Displaying articles for: 08-05-2012 - 08-11-2012
I was reading a blog post the other day titled: Service Instability Underscores Serious Cloud Issues – and the Need for Better SLAs that focused on the unfortunate series of highly visible cloud outages recently. It asks the question “Are cloud providers doing enough to address the underlying issues and reassure enterprises?”
I couldn’t agree more with the concerns expressed. These outages are causing the market movement to cloud to be questioned? HP believes that Choice, Confidence and Consistency are key to overcoming these concerns, by increasing the consumer’s options.
The one point that was overlooked in the post is that a service consumer has responsibilities as well, since there are ways to fail over to other services. The additional work is necessary, if the service being performed is mission critical. It needs to be architected effectively.
No one is shocked that their car has a spare tire. Having a spare doesn’t mean we lost faith in tire companies or the product they produce. It means that if we have a tire problem and are forced to sit on the side of the road, we don’t want to do it for very long. Why would we think that computing services would be any different?
I had a chance today to present to an HP Workstation Advisory Council during Siggraph 2012. I talked about HP labs research and the likely implications of memristors to the content creation industry. There was also quite a bit of discussion about 4K or larger screen size, fan noise and which interface ports to drop off and which ones to add. One thing I was actually a bit surprised wasn’t brought up was haptics.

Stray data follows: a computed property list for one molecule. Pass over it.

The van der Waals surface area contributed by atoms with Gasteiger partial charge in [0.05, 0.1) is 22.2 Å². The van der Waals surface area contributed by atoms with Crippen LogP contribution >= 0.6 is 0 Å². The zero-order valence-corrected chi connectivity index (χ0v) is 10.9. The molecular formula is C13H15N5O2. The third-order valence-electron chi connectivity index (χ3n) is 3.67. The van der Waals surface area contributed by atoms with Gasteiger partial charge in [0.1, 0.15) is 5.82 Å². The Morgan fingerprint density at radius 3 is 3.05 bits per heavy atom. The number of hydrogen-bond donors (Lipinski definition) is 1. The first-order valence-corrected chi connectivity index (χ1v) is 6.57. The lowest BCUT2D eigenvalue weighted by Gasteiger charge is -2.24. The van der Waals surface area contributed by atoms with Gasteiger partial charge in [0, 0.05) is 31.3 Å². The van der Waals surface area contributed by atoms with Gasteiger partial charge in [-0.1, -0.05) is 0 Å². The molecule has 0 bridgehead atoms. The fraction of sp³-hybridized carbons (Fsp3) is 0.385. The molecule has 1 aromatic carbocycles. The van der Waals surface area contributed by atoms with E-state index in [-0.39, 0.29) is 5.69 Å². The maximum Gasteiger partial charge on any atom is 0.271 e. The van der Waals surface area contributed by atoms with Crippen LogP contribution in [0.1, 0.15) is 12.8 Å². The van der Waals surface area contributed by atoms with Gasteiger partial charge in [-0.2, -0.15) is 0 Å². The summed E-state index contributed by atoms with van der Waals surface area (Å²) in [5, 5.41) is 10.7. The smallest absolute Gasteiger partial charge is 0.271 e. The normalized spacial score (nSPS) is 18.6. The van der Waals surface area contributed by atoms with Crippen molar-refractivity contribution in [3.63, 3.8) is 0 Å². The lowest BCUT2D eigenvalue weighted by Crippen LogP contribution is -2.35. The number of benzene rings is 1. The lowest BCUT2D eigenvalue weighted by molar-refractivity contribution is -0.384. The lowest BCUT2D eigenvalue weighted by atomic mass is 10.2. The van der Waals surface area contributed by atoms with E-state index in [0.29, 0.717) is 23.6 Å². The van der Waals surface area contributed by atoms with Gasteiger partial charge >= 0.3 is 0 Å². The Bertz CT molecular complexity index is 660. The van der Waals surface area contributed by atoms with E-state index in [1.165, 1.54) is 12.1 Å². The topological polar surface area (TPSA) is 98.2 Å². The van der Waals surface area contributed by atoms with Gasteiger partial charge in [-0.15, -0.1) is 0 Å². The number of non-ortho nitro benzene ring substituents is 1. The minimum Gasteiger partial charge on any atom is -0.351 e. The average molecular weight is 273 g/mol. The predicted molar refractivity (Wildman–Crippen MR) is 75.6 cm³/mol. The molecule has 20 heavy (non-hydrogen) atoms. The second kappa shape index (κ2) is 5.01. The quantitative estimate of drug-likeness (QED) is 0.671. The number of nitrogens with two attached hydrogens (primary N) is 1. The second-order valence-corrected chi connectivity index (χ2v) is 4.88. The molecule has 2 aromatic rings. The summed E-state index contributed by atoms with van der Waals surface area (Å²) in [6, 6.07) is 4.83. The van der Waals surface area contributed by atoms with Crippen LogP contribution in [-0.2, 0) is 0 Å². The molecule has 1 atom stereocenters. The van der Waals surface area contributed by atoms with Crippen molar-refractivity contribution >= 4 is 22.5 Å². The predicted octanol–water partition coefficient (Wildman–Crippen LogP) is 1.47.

It is clear that Disney was showing off some new techniques for providing touch feedback to users. I’ve seen some interesting work done with vibration in the past. It is fascinating what your brain can do with only a mild amount of correctly timed vibration feedback – making an object feel slick or rough…
Even the HP Touchpad last year had a fairly effective implementation of vibration feedback for the virtual keyboard that I can still use even though it is now running Android. This kind of tactile feedback can make a virtual environment have more impact. It makes me wonder how much of this functionality will be embedded in Microsoft Surface running Windows 8? Or other implementations??
I could easily see some big data analytic applications benefiting from some touch feedback techniques.